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It's Time to STOP Cyberbullying


From kids to adults, cyberbullying is running rampant. As tech teachers, there is a responsibility to teach students about being good (and aware) digital citizens. If our students aren't the perpetrators or the victims - they're the witnesses. In this post I’m going to cover what cyberbullying looks like, what to do about it, and how to stop it.

From kids to adults, cyberbullying is running rampant. As tech teachers, there is a responsibility to teach students about being good (and aware) digital citizens. If our students aren't the perpetrators or the victims - they're the witnesses. In this post I’m going to cover what cyberbullying looks like, what to do about it, and how to stop it.

What does cyberbullying look like?

Cyberbullying has impact all over the world, and it looks the same in many places. When it comes to cyberbullying, it can look a lot like regular bullying. Cyberbullying is attacking someone through the internet. It can include insults, threats, gossip, rumors, and harassment. Cyberbullying could include hacking someone’s account, or pretending to be someone else to humiliate the victim. It could be in the form of words or video or pictures. It could be on any social media platform, email, or text messaging. The bottom line of cyberbullying is that a perpetrator is purposefully doing something mean to someone else for the sole purpose of hurting or humiliating them. So, it doesn’t really matter how it is done, the intent is always malicious.

For perpetrators of cyberbullying… Remember to emphasize that what a person says on the internet is not private, and will be interpreted in the worst possible light. Even if a student says, “It was just a joke,” it doesn’t matter in a court of law. Whatever the words say, they will be interpreted literally (especially in the case of threatening). Try to always be kind everywhere, including the internet.

From kids to adults, cyberbullying is running rampant. As tech teachers, there is a responsibility to teach students about being good (and aware) digital citizens. If our students aren't the perpetrators or the victims - they're the witnesses. In this post I’m going to cover what cyberbullying looks like, what to do about it, and how to stop it.

What to do about and how to stop cyberbullying?

It seems like every time I do a lesson on cyberbullying, within the next week or two it comes up in class where someone did something that they were just told not to do. Likewise, it’s important to note in the lesson that there may be students in the room who are victims, perpetrators, or witnesses of cyberbullying.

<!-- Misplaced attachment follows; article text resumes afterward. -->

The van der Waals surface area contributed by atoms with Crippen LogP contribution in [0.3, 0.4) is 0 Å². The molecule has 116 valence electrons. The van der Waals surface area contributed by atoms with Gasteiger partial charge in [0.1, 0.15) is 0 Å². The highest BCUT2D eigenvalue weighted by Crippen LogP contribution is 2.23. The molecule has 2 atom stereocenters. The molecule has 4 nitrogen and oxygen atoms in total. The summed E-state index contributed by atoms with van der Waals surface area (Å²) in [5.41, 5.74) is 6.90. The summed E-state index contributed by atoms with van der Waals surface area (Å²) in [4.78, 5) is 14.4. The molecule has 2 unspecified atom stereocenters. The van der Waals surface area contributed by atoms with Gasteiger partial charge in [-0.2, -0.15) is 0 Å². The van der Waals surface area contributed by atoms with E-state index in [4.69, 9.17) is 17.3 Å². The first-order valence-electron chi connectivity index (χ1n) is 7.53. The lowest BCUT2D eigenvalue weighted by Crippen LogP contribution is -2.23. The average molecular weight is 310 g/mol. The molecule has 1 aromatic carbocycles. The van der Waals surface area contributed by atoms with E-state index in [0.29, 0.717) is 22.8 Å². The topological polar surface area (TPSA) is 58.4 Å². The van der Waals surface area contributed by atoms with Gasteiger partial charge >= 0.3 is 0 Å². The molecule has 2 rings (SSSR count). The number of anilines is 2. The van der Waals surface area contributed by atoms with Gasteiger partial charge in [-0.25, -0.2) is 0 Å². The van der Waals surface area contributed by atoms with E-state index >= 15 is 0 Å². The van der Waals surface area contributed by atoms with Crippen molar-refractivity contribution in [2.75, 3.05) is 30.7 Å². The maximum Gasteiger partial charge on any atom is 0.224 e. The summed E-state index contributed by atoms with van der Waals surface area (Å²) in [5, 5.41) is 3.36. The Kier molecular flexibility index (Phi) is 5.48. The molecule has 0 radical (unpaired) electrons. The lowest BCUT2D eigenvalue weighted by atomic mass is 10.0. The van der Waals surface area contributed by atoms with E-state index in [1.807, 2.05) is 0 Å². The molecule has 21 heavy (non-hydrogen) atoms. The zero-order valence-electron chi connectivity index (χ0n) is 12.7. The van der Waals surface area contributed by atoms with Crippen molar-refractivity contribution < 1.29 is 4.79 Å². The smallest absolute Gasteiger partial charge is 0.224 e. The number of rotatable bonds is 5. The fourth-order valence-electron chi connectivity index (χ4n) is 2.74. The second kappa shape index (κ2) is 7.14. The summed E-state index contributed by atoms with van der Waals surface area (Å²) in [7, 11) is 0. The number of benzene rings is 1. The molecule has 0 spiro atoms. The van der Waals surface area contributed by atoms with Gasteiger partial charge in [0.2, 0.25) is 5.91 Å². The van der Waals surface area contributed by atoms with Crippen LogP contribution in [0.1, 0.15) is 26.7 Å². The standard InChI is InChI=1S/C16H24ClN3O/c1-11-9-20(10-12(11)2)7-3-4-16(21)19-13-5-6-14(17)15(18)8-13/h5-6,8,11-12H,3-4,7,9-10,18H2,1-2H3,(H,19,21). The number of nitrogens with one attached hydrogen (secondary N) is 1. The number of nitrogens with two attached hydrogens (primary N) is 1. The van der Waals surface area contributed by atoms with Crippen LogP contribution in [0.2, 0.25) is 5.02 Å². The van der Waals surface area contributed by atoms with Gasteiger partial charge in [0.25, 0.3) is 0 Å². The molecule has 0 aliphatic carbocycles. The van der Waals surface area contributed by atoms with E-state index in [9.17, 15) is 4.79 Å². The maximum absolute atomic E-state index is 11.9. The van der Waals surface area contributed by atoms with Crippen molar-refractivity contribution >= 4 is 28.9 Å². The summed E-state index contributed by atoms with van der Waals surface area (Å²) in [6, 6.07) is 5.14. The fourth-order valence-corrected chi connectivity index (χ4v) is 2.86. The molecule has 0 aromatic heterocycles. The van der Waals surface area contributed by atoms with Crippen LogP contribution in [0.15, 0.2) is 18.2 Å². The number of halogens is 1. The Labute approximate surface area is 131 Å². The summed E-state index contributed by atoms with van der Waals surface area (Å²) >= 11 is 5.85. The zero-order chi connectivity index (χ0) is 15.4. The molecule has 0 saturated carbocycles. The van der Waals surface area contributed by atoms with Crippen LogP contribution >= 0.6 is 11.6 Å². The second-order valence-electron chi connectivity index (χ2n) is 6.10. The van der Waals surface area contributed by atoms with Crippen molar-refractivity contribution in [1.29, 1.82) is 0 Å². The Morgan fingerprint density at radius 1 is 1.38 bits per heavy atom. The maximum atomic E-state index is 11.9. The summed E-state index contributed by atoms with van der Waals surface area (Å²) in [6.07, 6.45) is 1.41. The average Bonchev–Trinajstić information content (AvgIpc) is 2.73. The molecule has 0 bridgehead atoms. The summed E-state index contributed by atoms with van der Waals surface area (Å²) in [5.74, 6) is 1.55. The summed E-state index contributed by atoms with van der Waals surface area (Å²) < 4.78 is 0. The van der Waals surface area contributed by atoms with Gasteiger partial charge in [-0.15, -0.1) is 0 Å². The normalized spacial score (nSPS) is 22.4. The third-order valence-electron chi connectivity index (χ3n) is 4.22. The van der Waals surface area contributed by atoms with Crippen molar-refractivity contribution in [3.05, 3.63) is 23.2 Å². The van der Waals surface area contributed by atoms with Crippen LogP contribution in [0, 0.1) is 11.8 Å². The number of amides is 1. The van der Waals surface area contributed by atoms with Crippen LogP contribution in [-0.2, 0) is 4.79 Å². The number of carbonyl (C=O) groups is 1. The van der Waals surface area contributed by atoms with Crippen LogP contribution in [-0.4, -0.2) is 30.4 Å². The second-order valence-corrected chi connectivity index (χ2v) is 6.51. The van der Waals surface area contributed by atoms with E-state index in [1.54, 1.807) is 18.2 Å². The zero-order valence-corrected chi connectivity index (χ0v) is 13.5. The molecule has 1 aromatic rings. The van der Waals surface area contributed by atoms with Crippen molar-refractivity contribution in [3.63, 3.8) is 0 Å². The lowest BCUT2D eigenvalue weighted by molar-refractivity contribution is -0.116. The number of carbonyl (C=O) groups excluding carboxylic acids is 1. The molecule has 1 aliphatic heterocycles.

For the victims… There is a good chance that if you’re on the internet, expressing your opinion, someone else on the internet will insult or heckle you (even if you don’t know who they are). So, one of the ways to stay safe is to keep your social media, phone number, and email private. Do not share this information with anyone who you don’t know.

Block people. And if someone continues to change their information to harass, then get help from an adult and report the person to the social platform.

For witnesses… Do something. Encourage the person who is being picked on online. Say something nice. Don’t laugh. Don’t help the perpetrator. Tell an adult about it. Report them to the social media platform. Don’t spread the rumors and gossip. Be there for the person in need.

From kids to adults, cyberbullying is running rampant. As tech teachers, there is a responsibility to teach students about being good (and aware) digital citizens. If our students aren't the perpetrators or the victims - they're the witnesses. In this post I’m going to cover what cyberbullying looks like, what to do about it, and how to stop it.

Flood the internet with good things. One of the ways to “undo” the effects of cyberbullying is to flood the internet with good information about the person who is the victim. Instead of attacking the cyberbully, create lots of social media posts and information that is positive and uplifting to drown out the negative voices. Students can get their friends together, teachers, parents, and push the negativity to the bottom where it can’t be seen or experienced as easy.

From kids to adults, cyberbullying is running rampant. As tech teachers, there is a responsibility to teach students about being good (and aware) digital citizens. If our students aren't the perpetrators or the victims - they're the witnesses. In this post I’m going to cover what cyberbullying looks like, what to do about it, and how to stop it.

More than anything, it is important for witnesses to help the victims, and it is important for students to report and ask for help. The internet is an amazing place, but try not to fight negativity with negativity. Instead, drown out the negativity with positivity.



How do you address cyberbullying in the classroom? What is your experience?

From kids to adults, cyberbullying is running rampant. As tech teachers, there is a responsibility to teach students about being good (and aware) digital citizens. If our students aren't the perpetrators or the victims - they're the witnesses. In this post I’m going to cover what cyberbullying looks like, what to do about it, and how to stop it.

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Brittany Washburn
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